Local elections 2017: When are they and why could they be so important?

As voters head to the polls in dozens of local councils, what can we learn about how the parties are performing just weeks ahead of the general election?

Ashley Cowburn
Political Correspondent
Wednesday 03 May 2017 19:51
'Taken overall, Labour looks certain to be the first opposition party to lose grounds at local elections for three years in succession,' Professor John Curtice added
'Taken overall, Labour looks certain to be the first opposition party to lose grounds at local elections for three years in succession,' Professor John Curtice added

What elections are taking place this week?

The local elections on Thursday will take place in 88 councils - England will see 2,370 seats contested in 27 county councils, six unitary authorities, one metropolitan authority and two mayoralties. All of the councils in Scotland and Wales will be up for election. Some of the results will be declared in the early hours of 5 May but the vast majority will be announced in the day.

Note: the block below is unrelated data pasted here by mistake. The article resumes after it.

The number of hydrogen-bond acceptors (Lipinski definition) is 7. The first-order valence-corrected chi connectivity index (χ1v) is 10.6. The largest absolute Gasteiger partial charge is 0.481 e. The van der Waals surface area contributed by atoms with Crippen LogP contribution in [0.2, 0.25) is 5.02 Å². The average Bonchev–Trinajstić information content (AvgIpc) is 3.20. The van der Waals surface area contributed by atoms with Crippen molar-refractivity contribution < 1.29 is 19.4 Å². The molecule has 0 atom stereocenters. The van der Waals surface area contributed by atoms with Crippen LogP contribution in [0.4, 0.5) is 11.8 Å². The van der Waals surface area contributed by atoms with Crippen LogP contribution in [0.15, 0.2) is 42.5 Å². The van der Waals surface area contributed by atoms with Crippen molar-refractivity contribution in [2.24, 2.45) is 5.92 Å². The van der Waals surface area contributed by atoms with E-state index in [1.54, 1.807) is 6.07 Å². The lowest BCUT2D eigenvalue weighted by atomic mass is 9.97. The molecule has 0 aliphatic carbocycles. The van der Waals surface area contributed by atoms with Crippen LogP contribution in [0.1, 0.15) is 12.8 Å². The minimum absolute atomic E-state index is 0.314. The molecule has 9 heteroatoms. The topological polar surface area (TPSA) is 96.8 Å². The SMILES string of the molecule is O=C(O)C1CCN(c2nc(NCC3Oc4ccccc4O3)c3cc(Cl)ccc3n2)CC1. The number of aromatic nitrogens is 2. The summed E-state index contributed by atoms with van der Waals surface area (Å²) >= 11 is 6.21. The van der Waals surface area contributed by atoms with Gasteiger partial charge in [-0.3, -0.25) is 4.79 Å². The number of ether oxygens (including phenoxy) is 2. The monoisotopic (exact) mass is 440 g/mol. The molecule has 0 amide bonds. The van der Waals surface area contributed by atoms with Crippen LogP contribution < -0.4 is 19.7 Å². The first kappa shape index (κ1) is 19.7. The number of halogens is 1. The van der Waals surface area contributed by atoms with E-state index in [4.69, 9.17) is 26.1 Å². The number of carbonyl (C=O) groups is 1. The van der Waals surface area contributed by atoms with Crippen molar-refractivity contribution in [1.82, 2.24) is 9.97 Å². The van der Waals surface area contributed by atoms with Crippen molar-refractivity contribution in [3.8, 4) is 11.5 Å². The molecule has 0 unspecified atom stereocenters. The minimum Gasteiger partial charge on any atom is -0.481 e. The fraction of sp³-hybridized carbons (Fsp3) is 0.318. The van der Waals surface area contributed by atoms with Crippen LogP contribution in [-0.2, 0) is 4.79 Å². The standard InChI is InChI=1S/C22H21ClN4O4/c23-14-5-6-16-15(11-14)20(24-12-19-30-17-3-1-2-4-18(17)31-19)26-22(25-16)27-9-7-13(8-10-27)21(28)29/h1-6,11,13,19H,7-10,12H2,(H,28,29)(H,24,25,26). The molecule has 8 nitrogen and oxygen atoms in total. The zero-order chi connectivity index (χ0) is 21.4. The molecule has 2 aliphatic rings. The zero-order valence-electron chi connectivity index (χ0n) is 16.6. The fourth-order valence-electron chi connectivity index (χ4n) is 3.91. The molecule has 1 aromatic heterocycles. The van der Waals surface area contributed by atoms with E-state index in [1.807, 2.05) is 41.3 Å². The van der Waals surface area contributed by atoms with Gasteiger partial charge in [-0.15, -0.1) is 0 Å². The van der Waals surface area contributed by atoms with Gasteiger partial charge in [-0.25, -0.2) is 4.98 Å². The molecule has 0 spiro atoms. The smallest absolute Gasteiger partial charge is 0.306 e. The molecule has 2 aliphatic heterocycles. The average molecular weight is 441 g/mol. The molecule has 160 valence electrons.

A by-election in Manchester Gorton, triggered by the death of Labour MP Gerald Kaufman, was also due to take place but has now been delayed until the day of the general election.

Will it be a wipe out for Labour? What will the results tell us about the general election?

While the results on Friday will not be a direct read-across for the Westminster elections in five weeks’ time, they will provide a crucial indicator as to whether Ms May’s Conservatives are gaining traction in the three regions where the local elections are taking place.

One analysis by Robert Hayward, a Tory peer and pollster, suggests that Labour could lose around 125 council seats across the UK as he predicted the worst local election results for an opposition party since 1985 – excluding the years when there was also a general election.